Figure: Color Doppler imaging of a normal ophthalmic artery, displaying a pulsatile, positive waveform with a dicrotic notch during systole (left) and a negative, pulsatile waveform in reversed ophthalmic artery flow with a higher end diastolic velocity suggesting the existence of a shunt. Reproduced with permission from Costa et al.[31] Image:Doppler.jpg

Magnetic Resonance Angiography and Computed Tomographic Angiography

New non-invasive or minimally invasive methods, and combinations of them, are increasingly used as the second-line investigation tool after duplex ultrasound for carotid stenosis. Magnetic resonance angiography (MRA) and computed tomographic angiography (CTA) have gradually replaced DSA.
A review of carotid MRA performance data found that for the diagnosis of 70–99% carotid stenosis, MRA had a pooled sensitivity of 95% and a pooled specificity of 90% which are superior to a conventional DSA. [32] For detection of complete occlusions, MRA yielded a sensitivity of 98% and a specificity of 100% which is similar to duplex ultrasound. Limitations of MRA include claustrophobia, pacemakers and metallic stents or implantable defibrillators, and obesity.
Potential advantage of MRA and CTA over conventional angiography is their ability to allow better carotid plaque characterization and identification of a plaque as well as to evaluate for cerebrovascular accident simultaneously. [33] The combined use of MRA, CTA, and doppler ultrasound improves diagnostic accuracy for high-grade symptomatic carotid stenoses and minimizes the need for invasive carotid arteriography. Disadvantages of CTA are the necessity of administrating a nephrotoxic iodinated contrast agent and ionizing radiation and/or artifacts related to heavily or circumferentially calcified arterial walls.

Figure: 3D- reconstructed magnetic resonance angiography in carotid artery disease. A: High-grade stenosis of the left internal carotid artery origin (arrow) in a 58-year-old diabetic woman. B: Severe bilateral stenosis at the origin of the internal carotid arteries (arrows) in a 48-year-old woman. Reproduced with permission from Mendrinos et al. [34]


Carotid Arteriography

Conventional intra-arterial digital substraction angiography has been considered as the gold standard for imaging the cerebrovascular system Nevertheless, it is not ideal for screening and follow-up both because of the risks of disabling cerebral infarction, systemic complications and high cost. In patients with arteriosclerosis, a 4% risk of transient ischemic attack or minor cerebral infarction, a 1% risk of major cerebral infarction, and a <1% risk of mortality have been reported. [35] In patients with OIS, who have poor collateral circulation and severe carotid artery disease, arteriography-related risks may be even higher.

Duplex ultrasound should be chosen as the first-line investigation of patients suspected of having carotid stenosis. If surgically significant stenosis is identified or in equivocal cases, further imaging with either MRA or CTA should be performed. Only if results are contradictory or inconclusive, should DSA be performed. [36]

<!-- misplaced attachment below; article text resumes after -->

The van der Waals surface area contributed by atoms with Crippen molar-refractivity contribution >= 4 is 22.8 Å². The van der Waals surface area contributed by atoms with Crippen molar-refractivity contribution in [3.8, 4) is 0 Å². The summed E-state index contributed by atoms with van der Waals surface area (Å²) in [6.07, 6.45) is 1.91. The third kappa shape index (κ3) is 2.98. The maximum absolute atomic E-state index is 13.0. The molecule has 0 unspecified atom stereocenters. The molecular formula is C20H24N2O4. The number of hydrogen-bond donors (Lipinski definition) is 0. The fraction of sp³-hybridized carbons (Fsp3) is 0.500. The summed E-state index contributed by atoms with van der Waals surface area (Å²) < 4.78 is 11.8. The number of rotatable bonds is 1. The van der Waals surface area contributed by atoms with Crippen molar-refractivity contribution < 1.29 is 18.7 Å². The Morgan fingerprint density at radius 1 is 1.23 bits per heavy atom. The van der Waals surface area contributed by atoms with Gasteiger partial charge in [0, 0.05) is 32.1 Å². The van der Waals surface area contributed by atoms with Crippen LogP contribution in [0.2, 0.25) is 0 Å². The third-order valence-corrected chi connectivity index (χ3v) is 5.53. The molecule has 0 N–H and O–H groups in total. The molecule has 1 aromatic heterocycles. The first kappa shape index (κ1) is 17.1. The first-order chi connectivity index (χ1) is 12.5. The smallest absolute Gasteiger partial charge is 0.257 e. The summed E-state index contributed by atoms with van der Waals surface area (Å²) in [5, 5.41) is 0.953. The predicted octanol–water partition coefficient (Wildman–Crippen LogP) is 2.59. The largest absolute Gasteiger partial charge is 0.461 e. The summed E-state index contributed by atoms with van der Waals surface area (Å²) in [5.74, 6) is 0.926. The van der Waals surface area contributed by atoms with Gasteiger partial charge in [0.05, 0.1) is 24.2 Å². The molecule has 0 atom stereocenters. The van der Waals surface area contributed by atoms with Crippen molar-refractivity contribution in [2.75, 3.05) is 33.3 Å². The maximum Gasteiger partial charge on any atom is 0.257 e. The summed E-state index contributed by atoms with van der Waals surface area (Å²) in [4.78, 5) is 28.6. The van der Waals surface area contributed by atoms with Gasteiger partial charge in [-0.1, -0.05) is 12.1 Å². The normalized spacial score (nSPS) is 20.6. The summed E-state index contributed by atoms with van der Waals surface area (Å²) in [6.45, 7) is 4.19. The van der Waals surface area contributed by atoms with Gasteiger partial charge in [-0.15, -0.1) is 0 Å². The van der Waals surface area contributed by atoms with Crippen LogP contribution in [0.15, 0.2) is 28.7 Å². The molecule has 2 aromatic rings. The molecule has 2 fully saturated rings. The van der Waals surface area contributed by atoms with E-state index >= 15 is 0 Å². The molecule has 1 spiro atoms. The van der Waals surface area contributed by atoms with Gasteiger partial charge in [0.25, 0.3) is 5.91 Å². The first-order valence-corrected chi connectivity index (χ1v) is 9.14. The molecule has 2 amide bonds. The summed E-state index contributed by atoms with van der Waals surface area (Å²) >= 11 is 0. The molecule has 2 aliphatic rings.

Internal Carotid Artery Occlusion in Ocular Ischemic Syndrome (reproduced with permission from Open Journal of Ophthalmology)


Visual Loss

Decrease in visual acuity is found in almost all the patients with the vision loss occurring suddenly over a period of seconds to minutes or upon awakening to over a period of days. In a series of 43 patients, at initial presentation, 35% of eyes had a VA of 20/20 to 20/40 and in 35% had vision of counting fingers or worse. [37] Similarly, in 52 patients studied by Sivalingam et al, 43% of the affected eyes had an initial VA of 20/20 to 20/50, and 37% had vision of counting fingers or worse. [38] Mizener et al reported initial VA of 20/40 or better in 15% of their cases, whereas 65% had VA of 20/400 or less. [39]
Visual fields on presentation can vary greatly from normal, to a central scotoma, to nasal defects, centrocaecal defects and the presence only of a central or temporal island.[40]
A history of transient visual loss is present in approximately 10–15% of patients with OIS. This is most frequently caused by transient embolization of the CRA or its branches, but vasospasm may also play a role. In these cases, a dark or black shade spreads across the visual field that lasts for a few seconds to minutes. Less commonly, severe carotid artery disease causes transient visual loss as a result of choroidal hypoperfusion. Conditions that either increase retinal metabolic demands or decrease perfusion pressure can precipitate transient visual loss and reflect the inability of a borderline ocular circulation to maintain stable the ocular blood flow. This has been reported following exposure to bright light, postural change, or after eating a meal. Visual loss resulting from hypoperfusion of the choroid often lasts several minutes to hours and may be associated with positive visual phenomena.


Pain may be present in up to 40% of the eyes with OIS. 13,16Pain may be the result of increased IOP or may be ischemic in origin. Ischemic pain begins gradually over hours to days and is described as a dull, constant ache in the affected eye, over the orbit, upper face, and temple, and may worsen when the patient is upright. Lying down relieves or lessens pain. The description ocular angina may be used to describe this discomfort. Ischemic pain may be confused with that from secondary glaucoma, but pain in eyes with OIS would not be explained by a slight IOP elevation. Pain from both increased IOP and ischemia may be present in the same patient. In older patients, giant cell arteritis should be excluded. The signs are summarized in Table 1. [41]